- Important Geophysical phenomena such as earthquakes, Tsunami, Volcanic activity, cyclone etc., geographical features and their location- changes in critical geographical features (including water-bodies and ice-caps) and in flora and fauna and the effects of such changes.
Why a crater on the moon is named ‘Mitra’?
What to study?
For Prelims: Naming of lunar craters.
For mains: how are they formed?
Context: On 23 August, Chandrayaan-2 captured images of various craters on the moon while passing over its north polar region. Of the various craters, it spotted one called ‘Mitra’.
Why is it named so?
It is an impact based crater named after noted Indian physicist Sisir Kumar Mitra.
The name was given by Working Group for Planetary System Nomenclature (WGPSN), part of International Astronomical Union (IAU), after a successful review in 1970, seven years after the death of Mitra.
How are craters on moon named?
- Typically, members of an appropriate IAU task group suggest names when the first images of the surface of a planet or satellite is obtained but as higher resolution images become available, a specific name is recommended.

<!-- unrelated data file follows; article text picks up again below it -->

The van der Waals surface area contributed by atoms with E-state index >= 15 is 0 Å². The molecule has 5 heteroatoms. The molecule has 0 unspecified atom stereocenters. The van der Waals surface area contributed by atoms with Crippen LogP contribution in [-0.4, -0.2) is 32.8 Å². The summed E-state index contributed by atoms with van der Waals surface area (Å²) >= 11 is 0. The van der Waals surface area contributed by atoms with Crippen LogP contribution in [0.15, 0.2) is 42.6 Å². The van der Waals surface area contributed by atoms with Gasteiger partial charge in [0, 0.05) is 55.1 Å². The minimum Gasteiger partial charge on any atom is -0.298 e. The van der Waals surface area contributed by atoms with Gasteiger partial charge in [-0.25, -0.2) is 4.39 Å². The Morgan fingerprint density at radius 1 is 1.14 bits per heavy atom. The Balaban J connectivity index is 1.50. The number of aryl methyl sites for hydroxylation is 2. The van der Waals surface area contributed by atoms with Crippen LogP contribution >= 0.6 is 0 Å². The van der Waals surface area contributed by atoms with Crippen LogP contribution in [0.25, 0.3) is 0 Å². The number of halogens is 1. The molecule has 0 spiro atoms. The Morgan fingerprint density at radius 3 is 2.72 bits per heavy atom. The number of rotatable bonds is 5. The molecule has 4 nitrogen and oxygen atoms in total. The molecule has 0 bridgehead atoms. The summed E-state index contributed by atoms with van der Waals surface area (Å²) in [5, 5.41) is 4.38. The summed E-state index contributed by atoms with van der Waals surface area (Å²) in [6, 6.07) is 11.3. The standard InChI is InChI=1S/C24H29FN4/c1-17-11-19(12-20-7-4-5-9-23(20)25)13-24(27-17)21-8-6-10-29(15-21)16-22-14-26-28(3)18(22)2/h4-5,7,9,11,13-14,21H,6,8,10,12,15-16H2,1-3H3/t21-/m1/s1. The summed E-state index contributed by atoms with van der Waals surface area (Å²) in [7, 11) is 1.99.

- The suggested names are reviewed by the task force which submits it to the Working Group to take a final call based on votes.
About Sisir Kumar Mitra:
- Mitra led the research in ionosphere–the upper region of the atmosphere–and radiophysics.
- He was the first to introduce the teaching of radio communication in India.
- His book, ‘Upper Atmosphere’ published in 1947 is still considered the Bible for research workers in the field of ionosphere.
- In 1950s, he advocated space research and high altitude rocket research programmes which had been successfully conducted by US and USSR.
- Soon after his death in 1963, India set up rocket and launching stations near the geomagnetic equatorial line and a large number of rockets and satellites were fired, bringing invaluable information of the upper atmosphere and beyond.
How are Lunar craters formed?
- Moon craters are bowl-shaped landforms created by two processes: volcanism and cratering. There are hundreds of thousands of moon craters ranging from less than a mile across to giant basins called mare, which were once thought to be seas.
- The largest crater on the Moon is called South Pole-Aitkin Basin. It’s about 1,600 miles across (2,500 kilometers). It’s also among the oldest of the Moon’s impact basins and formed just a few hundred million years or so after the Moon itself was formed.
- Because of the Moon’s lack of water, atmosphere, and tectonic plates, there is little erosion, and craters are found that exceed two billion years in age.
For Overview Chandrayaan- 2, refer:
Sources: the Hindu.